First a lonely one.
Then love called for two,
differentiated and distinct,
but also 
flesh of my flesh,
bone of my bone.
Both, soil of the earth,
Kin to all that lives.
Created very good, indeed.

From dust we were created,
And to dust we will return.

This refrain calls us back to our gritty and humble beginnings.
It jolts us awake by reminding us of death.
The inevitable returning home.

When the time comes,
the garden, the body of the earth that birthed us,
will welcome us back like the forgiveness of God,
embracing us in ways that will transform even the most cruel among us
into sources of nourishment for lives to come.

It doesn’t make sense, this grace.
For generations, some have worked feverishly to sever us from our family tree,
hacking over and over at the roots of finitude and flesh,
destroying everything and everyone that tells the story
of who we really are –
vulnerable and precarious creatures,
hungry for relationship,
starved in isolation,
not set above our earthly kin,
but set within a delicate web of interconnection.
So much has been destroyed 
betraying this origin story.

From dust we were created,
and to dust we will return.
But we don’t have to wait.

We cannot evade death,
but we can choose life
in these fleeting precious days.
We can mend,
we can protect,
we can repent,
we can return.

If we just pay attention,
to our bodies,
each other,
the birds 
and the air,
we can recognize the holy groans
of the earth calling us home.

– Rev. M Barclay

4

It’s not at all about the need to think of ourselves as awful.
For many of us, that already comes too easy.
If you don’t need a smear across your forehead
because you wear it on your heart every day
hear these words:
You are not awful.
God doesn’t think you’re awful.
You were not created awful.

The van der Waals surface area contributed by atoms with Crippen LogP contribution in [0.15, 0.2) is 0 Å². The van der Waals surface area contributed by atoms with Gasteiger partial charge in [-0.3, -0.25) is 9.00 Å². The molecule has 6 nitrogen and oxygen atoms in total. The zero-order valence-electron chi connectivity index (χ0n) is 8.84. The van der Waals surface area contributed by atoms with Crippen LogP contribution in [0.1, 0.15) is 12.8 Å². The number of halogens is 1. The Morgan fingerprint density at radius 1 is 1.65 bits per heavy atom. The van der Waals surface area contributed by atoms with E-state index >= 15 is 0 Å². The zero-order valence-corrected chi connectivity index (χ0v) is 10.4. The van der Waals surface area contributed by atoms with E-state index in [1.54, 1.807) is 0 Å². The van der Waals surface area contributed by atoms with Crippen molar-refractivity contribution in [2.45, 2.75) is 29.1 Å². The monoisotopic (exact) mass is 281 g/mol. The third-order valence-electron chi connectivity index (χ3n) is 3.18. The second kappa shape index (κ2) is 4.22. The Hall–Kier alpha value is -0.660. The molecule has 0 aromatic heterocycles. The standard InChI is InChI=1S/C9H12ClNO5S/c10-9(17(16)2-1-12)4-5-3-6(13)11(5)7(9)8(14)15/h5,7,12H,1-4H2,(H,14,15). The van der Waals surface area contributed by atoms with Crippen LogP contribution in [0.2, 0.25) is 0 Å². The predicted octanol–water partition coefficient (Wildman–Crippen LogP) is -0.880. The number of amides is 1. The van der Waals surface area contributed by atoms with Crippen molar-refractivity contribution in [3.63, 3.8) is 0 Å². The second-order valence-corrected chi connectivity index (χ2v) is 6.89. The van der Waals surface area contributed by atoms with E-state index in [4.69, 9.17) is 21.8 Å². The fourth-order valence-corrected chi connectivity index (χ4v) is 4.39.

There’s nothing divine that is born from believing you are awful.
If this is hard for you to accept, to believe, to hold deeply in your smeared heart,
spend some time with that this season.
You have been lied to.
Heal.
Resist.
Unlearn those prayers that make you small.
Come alive again before you remember death.
But then, when you do,
when you remember you are good,
don’t settle for believing the journey is complete.
It was never only yours to begin with.
Let it lead you to questions of us:
Why do we,
so good,
turn on each other?
Why do we,
so good,
allow for evil to flourish
through white supremacy
or patriarchy
or poverty
or queer and transphobia?
Created good.
Created good.
Created good.
But collectively invested in evil.
In its stories.
In its profits.
In its familiar.
To re-member
is a collective occasion.
A communal acknowledgment
of the choices before us.
Let the remember-ing
that we are dust
and to dust we will return
be a reckoning with our inseparable lives and deaths
be an apology for all we have chosen instead of each other
be a grounding in the promise
that we come from holy soil.
Holy dirt.
Holy dust.
Created good.
In need of tending.
Rich with potential for beauty.
Hungry for nutrients.
Wild and unruly.
Vulnerable.
The dust births new life.
The dust receives the dead.
In the dust we find each other
today
or eventually.

– Rev. M Barclay